I'm not sure I understand how your system is wired.
The correct way to wire a bulge pump system on a recreational boat is to run the appropriately gauged wire directly from the battery
posts to the bilge pump
controller. You never want to be able to shut off your bilge pump
by turning off your master battery switch. The controller is the only place you want to be able to turn off your bilge pump. Your bilge pump controller is usually attached to your electrical
panel. The fuse in the bilge pump controller will be the only fuse in the circuit. The controller will have an Auto-Off-Manual three-way switch. There will also be a light in the controller that indicates when the pump is receiving power.
You absolutely want a manual switch in case your float switch fails and for manually testing your bilge pump. A manual switch also provides a convenience factor of scraping a little more water
out of the bilge that the float switch does not sense is there.
Your bilge pump wire connections in the bilge must be done with heat shrink butt connectors or soldered with heat shrink over the connection. My personal preference is heat shrink butt connectors since they cannot melt like solder can. Both methods will prevent corrosion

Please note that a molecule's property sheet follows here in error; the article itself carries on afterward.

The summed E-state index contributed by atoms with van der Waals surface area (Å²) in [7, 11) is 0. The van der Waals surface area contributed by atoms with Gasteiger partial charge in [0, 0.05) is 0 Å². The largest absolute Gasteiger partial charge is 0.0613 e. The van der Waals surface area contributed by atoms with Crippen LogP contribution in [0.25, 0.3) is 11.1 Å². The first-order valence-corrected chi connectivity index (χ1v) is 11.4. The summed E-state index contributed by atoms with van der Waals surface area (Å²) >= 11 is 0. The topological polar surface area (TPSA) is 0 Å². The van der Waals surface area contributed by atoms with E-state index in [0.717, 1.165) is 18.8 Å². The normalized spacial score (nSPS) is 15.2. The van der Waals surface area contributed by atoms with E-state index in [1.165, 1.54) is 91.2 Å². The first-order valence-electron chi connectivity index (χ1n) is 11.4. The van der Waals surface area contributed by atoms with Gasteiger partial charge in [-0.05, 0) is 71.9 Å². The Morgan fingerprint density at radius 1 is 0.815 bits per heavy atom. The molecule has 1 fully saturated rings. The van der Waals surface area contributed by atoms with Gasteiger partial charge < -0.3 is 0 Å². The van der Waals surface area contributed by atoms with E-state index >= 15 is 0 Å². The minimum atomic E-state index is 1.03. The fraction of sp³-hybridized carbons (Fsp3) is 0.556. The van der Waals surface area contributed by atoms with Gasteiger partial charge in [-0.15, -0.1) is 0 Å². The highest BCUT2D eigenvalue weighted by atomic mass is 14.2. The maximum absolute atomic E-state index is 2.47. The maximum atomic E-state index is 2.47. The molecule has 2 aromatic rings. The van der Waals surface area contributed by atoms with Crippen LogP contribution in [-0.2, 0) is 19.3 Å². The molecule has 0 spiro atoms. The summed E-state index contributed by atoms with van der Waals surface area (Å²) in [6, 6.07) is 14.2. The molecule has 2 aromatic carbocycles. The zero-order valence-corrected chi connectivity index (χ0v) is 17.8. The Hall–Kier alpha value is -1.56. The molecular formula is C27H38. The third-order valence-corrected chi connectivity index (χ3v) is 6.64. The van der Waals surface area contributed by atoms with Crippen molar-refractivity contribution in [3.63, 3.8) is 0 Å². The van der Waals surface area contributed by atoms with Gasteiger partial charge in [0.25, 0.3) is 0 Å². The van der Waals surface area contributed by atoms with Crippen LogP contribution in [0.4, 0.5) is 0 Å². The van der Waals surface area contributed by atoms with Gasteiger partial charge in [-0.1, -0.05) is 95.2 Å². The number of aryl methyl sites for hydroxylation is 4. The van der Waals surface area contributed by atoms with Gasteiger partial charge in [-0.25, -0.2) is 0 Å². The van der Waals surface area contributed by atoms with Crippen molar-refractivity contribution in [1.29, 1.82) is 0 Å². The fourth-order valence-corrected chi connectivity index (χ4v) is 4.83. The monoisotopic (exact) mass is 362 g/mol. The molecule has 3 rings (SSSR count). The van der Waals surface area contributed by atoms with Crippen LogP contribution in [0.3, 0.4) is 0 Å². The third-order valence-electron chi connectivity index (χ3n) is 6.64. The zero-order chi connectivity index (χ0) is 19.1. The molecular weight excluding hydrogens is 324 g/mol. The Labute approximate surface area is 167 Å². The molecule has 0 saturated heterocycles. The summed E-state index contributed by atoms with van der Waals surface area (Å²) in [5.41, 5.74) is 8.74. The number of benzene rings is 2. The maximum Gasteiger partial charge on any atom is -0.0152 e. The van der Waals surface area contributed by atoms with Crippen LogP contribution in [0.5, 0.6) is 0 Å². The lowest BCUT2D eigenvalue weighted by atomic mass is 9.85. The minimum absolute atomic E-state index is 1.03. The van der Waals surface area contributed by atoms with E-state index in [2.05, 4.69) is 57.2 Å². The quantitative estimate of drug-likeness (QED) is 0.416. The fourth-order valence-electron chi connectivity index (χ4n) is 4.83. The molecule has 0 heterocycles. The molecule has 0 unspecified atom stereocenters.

if done correctly.
Each bilge pump should have its own controller, electrical
circuit and discharge thru-hull fitting. That's of course if your boat has more than one watertight compartment or you want two bilge pumps in one compartment...one backing up the other. All your controllers should be at the same place and labeled as to which bilge pump they control. Any other way of setting up your bilge pump system is less than optimal.
A bilge level alarm
is also a good idea. Its nothing more than a float switch set slightly above the float switch on your bilge pump that is wired to an audible alarm